As Tech’s budget comes to the legislature, the student-to-faculty ratio (SFR) is one of the key areas of focus on.
“It’s an important theme to us,” said Executive Director of Institute Budget and Planning Jim Kirk. “It’s a theme that we’ve hit on since I’ve been here, this slippage of the ratio.”
Since 1996, the total student-to-faculty ratio for the Institute has increased from 18.0 to 24.0, according to statistics released by Institute Planning and Resource Management.
“You keep adding students, but are you adding enough faculty to teach the students and are we maintaining a quality of instruction and assistance to students that you guys deserve?” Kirk said.
The student-faculty ratio can be computed in a variety of ways, but the most prominent is determined by the number of students present divided by the number of full-time tenure and tenure-track faculty.
John Leonard, the Associate Dean for Finance and Administration in the College of Engineering, believes that this number can be understood from multiple perspectives.
“Someone will say that well our student faculty ratio is above 30 and someone else will say…it’s 18. And both people are correct,” Leonard said. “Generally if you’re applying for college, student-faculty ratio is a big measure…what that doesn’t tell you is the balance across the different programs because you don’t go to a university—you major in something at a university.”
By colleges, the College of Engineering maintains the highest student-faculty ratio at 32.69, with the biomedical engineering department having the highest ratio on campus at 61.48 students to each faculty member, according to statistics provided by the Office of the Dean of the College of Engineering.
According to Gary May, Dean of the College of Engineering, the trend in what engineering major is the most preferred, which can change every five to six years, changes faster than the hiring cycles for faculty, which run on a different time scale.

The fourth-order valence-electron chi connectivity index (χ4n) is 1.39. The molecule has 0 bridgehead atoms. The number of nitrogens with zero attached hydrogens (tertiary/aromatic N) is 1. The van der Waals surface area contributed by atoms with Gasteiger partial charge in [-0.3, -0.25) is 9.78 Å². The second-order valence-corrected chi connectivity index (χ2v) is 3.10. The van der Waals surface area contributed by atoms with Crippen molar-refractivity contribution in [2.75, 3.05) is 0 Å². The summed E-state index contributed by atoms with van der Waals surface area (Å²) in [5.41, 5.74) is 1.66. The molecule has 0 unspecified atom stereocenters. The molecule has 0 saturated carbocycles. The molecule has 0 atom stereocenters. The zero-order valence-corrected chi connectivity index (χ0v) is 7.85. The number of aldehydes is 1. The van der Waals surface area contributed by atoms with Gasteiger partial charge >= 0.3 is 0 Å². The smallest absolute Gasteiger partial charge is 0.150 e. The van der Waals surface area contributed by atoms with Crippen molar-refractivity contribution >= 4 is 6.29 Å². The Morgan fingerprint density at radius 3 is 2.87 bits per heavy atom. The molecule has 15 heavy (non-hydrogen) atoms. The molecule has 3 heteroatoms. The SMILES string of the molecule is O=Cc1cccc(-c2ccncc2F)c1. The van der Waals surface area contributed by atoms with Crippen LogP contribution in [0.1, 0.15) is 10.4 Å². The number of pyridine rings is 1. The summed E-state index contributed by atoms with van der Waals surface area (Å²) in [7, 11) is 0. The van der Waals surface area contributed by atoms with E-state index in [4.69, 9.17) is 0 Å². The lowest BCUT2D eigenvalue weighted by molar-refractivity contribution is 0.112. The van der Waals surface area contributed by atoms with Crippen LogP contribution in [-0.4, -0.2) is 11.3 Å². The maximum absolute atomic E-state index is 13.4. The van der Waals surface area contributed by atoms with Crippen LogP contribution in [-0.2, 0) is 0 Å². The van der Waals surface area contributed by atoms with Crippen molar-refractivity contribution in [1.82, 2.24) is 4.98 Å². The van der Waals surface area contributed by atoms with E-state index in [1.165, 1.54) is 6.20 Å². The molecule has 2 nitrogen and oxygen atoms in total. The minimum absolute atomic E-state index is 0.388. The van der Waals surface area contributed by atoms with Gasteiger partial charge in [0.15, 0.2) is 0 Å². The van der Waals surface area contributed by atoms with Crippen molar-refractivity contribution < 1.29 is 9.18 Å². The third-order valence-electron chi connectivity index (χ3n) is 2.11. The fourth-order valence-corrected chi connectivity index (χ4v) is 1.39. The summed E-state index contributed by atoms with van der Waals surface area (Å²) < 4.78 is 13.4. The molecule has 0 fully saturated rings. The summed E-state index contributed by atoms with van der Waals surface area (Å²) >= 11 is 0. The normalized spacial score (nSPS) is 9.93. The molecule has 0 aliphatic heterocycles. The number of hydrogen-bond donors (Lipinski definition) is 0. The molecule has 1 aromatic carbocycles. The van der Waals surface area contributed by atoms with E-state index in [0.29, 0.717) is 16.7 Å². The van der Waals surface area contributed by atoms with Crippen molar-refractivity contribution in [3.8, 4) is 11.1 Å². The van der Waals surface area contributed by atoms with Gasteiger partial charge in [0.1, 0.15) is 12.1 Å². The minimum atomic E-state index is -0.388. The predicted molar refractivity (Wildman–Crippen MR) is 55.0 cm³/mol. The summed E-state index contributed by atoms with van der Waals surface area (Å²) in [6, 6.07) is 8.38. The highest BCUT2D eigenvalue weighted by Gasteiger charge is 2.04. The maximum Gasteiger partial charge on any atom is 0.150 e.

The problem for engineering, then, is that it is unable to hire enough additional full-time faculty to accompany the large rise in student enrollment.
“The challenge is, students move at eight year cycles or six year cycles, depending on the market and where students are chasing jobs,” Leonard said. “Basically, the time to graduate is the period in that system and a faculty hire is for thirty years or forty years. Those systems move much slower and that’s what we’re trying to juggle.”
However, other departments across campus are hiring faculty at rates higher than their respective enrollments.
“By growing the tenured and tenure-track faculty, we hope to broaden and enrich our course offerings, allow for some smaller class sizes and continue to build a critical mass of world-class faculty who are recognized as leaders in their fields,” said Dean of the Scheller College of Business Steve Salbu.
The College of Business has experienced the largest overall growth in faculty over the past five years of any other college across campus, increasing its full-time faculty by 42 percent. At the same time, its undergraduate enrollment has increased by 27 percent.
“Given constraints on state funding, much of our hiring over the past five years has been self-funded, through revenue-generating programs as well as ambitious fundraising,” Salbu said. “Both the Scheller gift and other gifts to the College have contributed enormously to our faculty hiring over the past five years.”
The Ivan Allen College of Liberal Arts was the other college to hire faculty at a larger rate than its enrollment change, which increased its full-time faculty by 12 percent, although enrollment in the college actually decreased by 15 percent.
“The Ivan Allen college teaches all GT students,” said John Tone, Associate Dean of Undergraduate Studies at the Ivan Allen College of Liberal Arts.”Besides our major classes, we teach the english sequence, 12 hours of social sciences, six hours beyond english of humanities and in addition we teach students who are getting minors…Our’s is a blended mission where we have majors and a service mission to the rest of the Institute.”
To offset the rising student faculty ratio, individual departments have the ability to hire part-time faculty to offer additional sections for a course.
According to data provided by the Office of Institutional Research and Planning, nearly a quarter of the instructional faculty at Tech are non-tenure, non-tenure-track and visiting faculty.
However, funds for hiring these instructors are limited based on the budgets each department has to allocate. Although this may buffer the ratio, the current system provides no permanent solution to the high student faculty ratio.